One-Fifteen symbolizes the constant threat of police brutality against African Americans. Although he is barely present as a character, he looms over the entire narrative. One-Fifteen pulls the teens over because of a broken taillight, but he is unnecessarily aggressive toward Khalil, assuming Khalil is up to no good because he is African American. In a television interview, One-Fifteen's father characterizes his son as "afraid for his life" during his encounter with the teens, when in fact, Starr and Khalil posed no danger to him. One-Fifteen's father also paints his son as some kind of white savior, nobly risking himself "to make a difference in the lives" of the residents of Garden Heights. Starr calls this attitude out as no different from how slave masters thought they were "saving [African Americans] from their 'wild African ways.'" Because of a justice system stacked against African Americans, One-Fifteen suffers no consequences for killing an unarmed teen.
Hailey's brand of racism is less overt than One-Fifteen's, but it is still harmful. Her casually cruel comments dehumanize Starr and Maya, and she refuses to acknowledge that she has done anything wrong, even when directly challenged. Instead, she guilt-trips them and turns their argument around, making herself a victim instead of a perpetrator. Thomas illustrates how this behavior is a form of gaslighting that makes Hailey's victims question themselves so she can retain the moral high ground and maintain the status quo. Thomas suggests that the only way to change the system is to keep fighting and to keep challenging racist attitudes.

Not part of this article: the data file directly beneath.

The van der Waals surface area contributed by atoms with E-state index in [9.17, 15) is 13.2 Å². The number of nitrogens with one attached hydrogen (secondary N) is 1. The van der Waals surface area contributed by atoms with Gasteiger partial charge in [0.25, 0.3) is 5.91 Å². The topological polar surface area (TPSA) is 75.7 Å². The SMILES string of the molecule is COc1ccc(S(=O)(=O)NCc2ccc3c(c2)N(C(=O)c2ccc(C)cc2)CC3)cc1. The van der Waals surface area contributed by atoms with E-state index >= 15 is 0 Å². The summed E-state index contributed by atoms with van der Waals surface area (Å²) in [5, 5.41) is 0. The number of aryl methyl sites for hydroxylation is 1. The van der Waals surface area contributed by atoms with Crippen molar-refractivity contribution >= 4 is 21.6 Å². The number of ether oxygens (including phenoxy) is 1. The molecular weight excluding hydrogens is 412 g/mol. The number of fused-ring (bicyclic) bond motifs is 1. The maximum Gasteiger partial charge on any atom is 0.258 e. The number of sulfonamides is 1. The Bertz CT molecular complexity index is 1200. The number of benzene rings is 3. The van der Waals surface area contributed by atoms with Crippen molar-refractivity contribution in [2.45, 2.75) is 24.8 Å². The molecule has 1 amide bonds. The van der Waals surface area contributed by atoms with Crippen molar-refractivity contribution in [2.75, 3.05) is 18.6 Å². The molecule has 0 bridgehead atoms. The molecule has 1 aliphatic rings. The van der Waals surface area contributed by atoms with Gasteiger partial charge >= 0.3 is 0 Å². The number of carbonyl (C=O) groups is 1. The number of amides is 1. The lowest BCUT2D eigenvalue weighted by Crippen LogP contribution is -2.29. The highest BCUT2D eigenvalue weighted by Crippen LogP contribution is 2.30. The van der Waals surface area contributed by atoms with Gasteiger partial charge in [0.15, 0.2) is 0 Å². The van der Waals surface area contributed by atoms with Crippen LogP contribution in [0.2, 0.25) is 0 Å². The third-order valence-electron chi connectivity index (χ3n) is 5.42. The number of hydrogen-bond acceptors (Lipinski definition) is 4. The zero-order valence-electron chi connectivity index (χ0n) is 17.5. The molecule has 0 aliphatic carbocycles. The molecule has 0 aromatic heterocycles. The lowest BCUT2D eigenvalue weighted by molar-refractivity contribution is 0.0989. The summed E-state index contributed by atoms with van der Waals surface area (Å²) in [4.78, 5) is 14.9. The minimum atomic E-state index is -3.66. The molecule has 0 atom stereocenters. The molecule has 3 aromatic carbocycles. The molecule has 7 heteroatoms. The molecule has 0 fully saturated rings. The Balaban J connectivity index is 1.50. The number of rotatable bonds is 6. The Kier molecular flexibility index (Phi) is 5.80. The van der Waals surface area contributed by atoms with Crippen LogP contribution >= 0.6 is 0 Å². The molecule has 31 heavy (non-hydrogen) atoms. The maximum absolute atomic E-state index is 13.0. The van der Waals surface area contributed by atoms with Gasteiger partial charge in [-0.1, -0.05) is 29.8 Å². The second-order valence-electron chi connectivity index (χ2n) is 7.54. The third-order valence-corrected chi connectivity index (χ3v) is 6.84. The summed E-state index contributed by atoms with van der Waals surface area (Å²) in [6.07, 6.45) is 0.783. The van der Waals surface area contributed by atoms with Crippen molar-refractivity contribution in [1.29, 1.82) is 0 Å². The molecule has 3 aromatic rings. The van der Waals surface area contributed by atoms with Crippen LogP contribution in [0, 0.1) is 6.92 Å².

The truth of Khalil's character is at the forefront of Starr's mind and thus becomes one of the focal points of Thomas's narrative. Through Khalil's life and death, Thomas investigates the way the crushing cycle of poverty limits choices for African Americans and how their crimes provide justification for white people to continue to dismiss and oppress them. Starr has known Khalil since they were babies. Ms. Rosalie is his grandmother and Starr's former babysitter. Even though they have drifted apart somewhat since Starr began attending Williamson Prep, she trusts him enough to get in his car without a second thought when shots ring out at a party in Garden Heights. Khalil's death is tragic and traumatizing to Starr. She knows he did nothing wrong and that One-Fifteen murdered him, plain and simple.
However, Starr finds herself conflicted and wondering how much she can defend someone who dealt drugs and may have been a gang member. When her Williamson Prep friends dismiss him as a thug, Starr is ashamed and denies knowing him. When she hears One-Fifteen's father lying about Khalil and painting him as a threat to his son's life, Starr realizes she must speak for Khalil and let people know the true story, that Khalil is as much a victim of institutionalized racism as he is of One-Fifteen's gun. Racism prevents economic investment in African American communities, which leads to a lack of opportunities for employment. Without a living wage, many may feel forced to turn to crime to support themselves and their families. Khalil earned some money at Maverick's store, but his grandmother's cancer treatments became unmanageable. When DeVante reveals that Khalil's drug-addicted mother stole from King and that Khalil sold drugs to reimburse King for her theft, Starr reflects that she cannot say she would not have made the same choice. She wonders if this makes her a thug, too, providing justification for white people to kill her as well. Starr knows she is lucky to have two loving, gainfully employed parents who have successfully escaped the crushing cycle of poverty. She knows that most in Garden Heights are not so lucky, and it is up to her and those like her to help out in any way possible.